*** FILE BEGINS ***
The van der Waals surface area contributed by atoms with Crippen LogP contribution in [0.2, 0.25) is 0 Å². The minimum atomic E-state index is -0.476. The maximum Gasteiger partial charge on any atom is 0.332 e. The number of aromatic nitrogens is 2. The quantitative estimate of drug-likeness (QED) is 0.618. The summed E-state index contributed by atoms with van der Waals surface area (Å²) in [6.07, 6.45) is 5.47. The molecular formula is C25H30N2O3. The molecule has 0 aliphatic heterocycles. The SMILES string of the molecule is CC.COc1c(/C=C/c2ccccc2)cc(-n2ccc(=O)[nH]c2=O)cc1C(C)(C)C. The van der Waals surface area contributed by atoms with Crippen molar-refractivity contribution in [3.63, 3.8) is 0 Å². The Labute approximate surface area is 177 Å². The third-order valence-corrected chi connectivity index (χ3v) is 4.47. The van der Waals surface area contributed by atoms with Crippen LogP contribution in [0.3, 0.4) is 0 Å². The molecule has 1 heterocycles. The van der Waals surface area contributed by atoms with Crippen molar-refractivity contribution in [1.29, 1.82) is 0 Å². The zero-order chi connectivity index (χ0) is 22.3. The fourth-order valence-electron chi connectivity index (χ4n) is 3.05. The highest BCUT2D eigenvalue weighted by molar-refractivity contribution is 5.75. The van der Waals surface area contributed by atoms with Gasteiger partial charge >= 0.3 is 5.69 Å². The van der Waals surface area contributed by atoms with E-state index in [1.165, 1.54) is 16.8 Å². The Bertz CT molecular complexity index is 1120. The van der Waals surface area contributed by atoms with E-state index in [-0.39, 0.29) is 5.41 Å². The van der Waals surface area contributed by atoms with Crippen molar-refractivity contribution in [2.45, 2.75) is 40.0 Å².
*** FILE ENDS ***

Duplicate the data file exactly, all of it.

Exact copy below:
The van der Waals surface area contributed by atoms with Crippen LogP contribution in [0.2, 0.25) is 0 Å². The minimum atomic E-state index is -0.476. The maximum Gasteiger partial charge on any atom is 0.332 e. The number of aromatic nitrogens is 2. The quantitative estimate of drug-likeness (QED) is 0.618. The summed E-state index contributed by atoms with van der Waals surface area (Å²) in [6.07, 6.45) is 5.47. The molecular formula is C25H30N2O3. The molecule has 0 aliphatic heterocycles. The SMILES string of the molecule is CC.COc1c(/C=C/c2ccccc2)cc(-n2ccc(=O)[nH]c2=O)cc1C(C)(C)C. The van der Waals surface area contributed by atoms with Crippen molar-refractivity contribution in [3.63, 3.8) is 0 Å². The Labute approximate surface area is 177 Å². The third-order valence-corrected chi connectivity index (χ3v) is 4.47. The van der Waals surface area contributed by atoms with Crippen LogP contribution in [0.3, 0.4) is 0 Å². The molecule has 1 heterocycles. The van der Waals surface area contributed by atoms with Crippen molar-refractivity contribution in [1.29, 1.82) is 0 Å². The zero-order chi connectivity index (χ0) is 22.3. The fourth-order valence-electron chi connectivity index (χ4n) is 3.05. The highest BCUT2D eigenvalue weighted by molar-refractivity contribution is 5.75. The van der Waals surface area contributed by atoms with Gasteiger partial charge >= 0.3 is 5.69 Å². The van der Waals surface area contributed by atoms with E-state index in [1.165, 1.54) is 16.8 Å². The Bertz CT molecular complexity index is 1120. The van der Waals surface area contributed by atoms with E-state index in [-0.39, 0.29) is 5.41 Å². The van der Waals surface area contributed by atoms with Crippen molar-refractivity contribution in [2.45, 2.75) is 40.0 Å².